Event Report: In The City, Manchester
Step off the train at Manchester Piccadilly and it’s a short stroll from the Northern Quarter, this year’s home to the In The City conference. The event, in its 19th year has, by new festival Chief Philip Coen’s own admission, perhaps “lost its mojo” in recent years. Philip told the Music Void how he hopes this year will be a rebirth, and with delegate attendance up by 70%, they were off to a good start.
Bumping into Philip, ever present over the course of the conference, he expressed his enthusiasm for “the bands, producers, writers, bloggers, web designers, the people that are going to provide the talent for the next 5 to 10 years, to take the music industry into a new model.”
As In The City first timers, we were keen to experience the 3-day event from our various perspectives – musician, journalist, promoter, business developer and fan.
A show of hands in panel discussions saw the range of industry types, scaling wide-eyed enthusiasts to pursed-lipped cynics, though it was clear, speaking to returning delegates, that the mood this year was more optimistic. The panels were challenging and varied in topic and the whole event included more genres than ever before.
The themes of diversification and adaptation seemed to present over the course of the 3 days of panel discussions.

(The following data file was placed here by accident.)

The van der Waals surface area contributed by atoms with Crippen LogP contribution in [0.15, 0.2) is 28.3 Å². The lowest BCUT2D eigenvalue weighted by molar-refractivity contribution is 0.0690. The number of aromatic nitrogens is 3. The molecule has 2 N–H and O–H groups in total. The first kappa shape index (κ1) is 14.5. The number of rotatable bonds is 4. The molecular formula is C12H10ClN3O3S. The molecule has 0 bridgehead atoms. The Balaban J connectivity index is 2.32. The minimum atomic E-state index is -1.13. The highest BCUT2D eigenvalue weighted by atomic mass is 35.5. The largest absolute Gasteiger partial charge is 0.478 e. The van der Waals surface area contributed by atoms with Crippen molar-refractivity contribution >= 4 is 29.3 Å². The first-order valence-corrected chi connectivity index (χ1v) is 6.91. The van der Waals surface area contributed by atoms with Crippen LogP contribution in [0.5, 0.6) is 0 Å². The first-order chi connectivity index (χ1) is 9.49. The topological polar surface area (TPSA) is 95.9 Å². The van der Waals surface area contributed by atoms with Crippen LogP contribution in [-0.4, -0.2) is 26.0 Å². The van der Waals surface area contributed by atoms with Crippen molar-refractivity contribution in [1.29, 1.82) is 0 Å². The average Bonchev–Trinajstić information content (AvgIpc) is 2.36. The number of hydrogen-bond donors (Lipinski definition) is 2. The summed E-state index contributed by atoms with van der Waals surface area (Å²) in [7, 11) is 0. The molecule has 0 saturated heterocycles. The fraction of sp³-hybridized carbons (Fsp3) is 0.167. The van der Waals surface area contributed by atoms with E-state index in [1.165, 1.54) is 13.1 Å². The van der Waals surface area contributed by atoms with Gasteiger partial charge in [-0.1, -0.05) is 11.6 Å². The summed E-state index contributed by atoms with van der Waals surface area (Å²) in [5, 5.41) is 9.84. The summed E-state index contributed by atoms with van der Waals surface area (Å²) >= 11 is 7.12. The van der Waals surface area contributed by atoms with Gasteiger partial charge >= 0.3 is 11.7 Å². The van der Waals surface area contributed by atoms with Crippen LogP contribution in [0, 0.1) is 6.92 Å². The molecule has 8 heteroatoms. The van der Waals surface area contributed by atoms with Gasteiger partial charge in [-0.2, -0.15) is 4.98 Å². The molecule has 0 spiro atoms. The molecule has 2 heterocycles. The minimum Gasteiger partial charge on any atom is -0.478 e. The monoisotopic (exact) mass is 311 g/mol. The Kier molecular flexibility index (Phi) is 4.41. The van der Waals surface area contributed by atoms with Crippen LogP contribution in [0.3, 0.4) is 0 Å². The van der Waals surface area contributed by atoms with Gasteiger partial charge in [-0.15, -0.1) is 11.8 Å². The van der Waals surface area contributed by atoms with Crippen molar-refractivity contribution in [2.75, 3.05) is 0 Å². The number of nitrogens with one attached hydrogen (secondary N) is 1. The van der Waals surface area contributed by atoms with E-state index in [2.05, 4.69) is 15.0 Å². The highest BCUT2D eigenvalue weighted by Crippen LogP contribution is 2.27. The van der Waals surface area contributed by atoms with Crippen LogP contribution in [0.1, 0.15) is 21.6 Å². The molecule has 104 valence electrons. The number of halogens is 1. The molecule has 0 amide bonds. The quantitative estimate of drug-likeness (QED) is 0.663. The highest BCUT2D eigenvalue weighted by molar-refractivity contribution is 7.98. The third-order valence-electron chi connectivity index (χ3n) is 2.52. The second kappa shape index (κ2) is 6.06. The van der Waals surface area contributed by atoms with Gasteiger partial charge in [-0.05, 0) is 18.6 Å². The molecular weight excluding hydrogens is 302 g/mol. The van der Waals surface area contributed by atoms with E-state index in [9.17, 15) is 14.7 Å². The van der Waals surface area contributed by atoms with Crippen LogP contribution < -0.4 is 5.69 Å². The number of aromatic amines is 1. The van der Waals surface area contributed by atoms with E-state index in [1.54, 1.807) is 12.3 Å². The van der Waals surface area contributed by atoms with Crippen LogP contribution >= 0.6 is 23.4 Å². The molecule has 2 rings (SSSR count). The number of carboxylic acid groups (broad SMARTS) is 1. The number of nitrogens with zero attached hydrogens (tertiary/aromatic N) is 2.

In Community Spirit, panellists discussed how, within urban music, the ‘crew’ or ‘collective’ mould has expanded from DJs and MCs to include graphic designers, video makers, promoters and entrepreneurs.
The Blogging The USA panel demonstrated how bands who have honed their social networking skills have seen great success, how the more traditional types of media have attempted to adapt to blogging culture with mixed results. The panel concluded that music blogging is no way to make money, it’s merely a tool which, if used well, can help accelerate and measure success.
We focused on two linked panels; ‘Brand On The Wall’ and ‘What’s The O2?’ which both looked at how the relationship between music and product marketing is evolving.
Bands And Brands Go Hand In Hand?
The relationship between these historically uneasy bedfellows has changed. We hear key marketing words turning from ‘sponsorship’ to ‘partnership’, from ‘endorsement’ to ‘engagement’. The brands are learning how to work with acts in a less brash, more creative, mutually beneficial, and crucially, ‘cool’ way.
Why are the brands so keen to link up?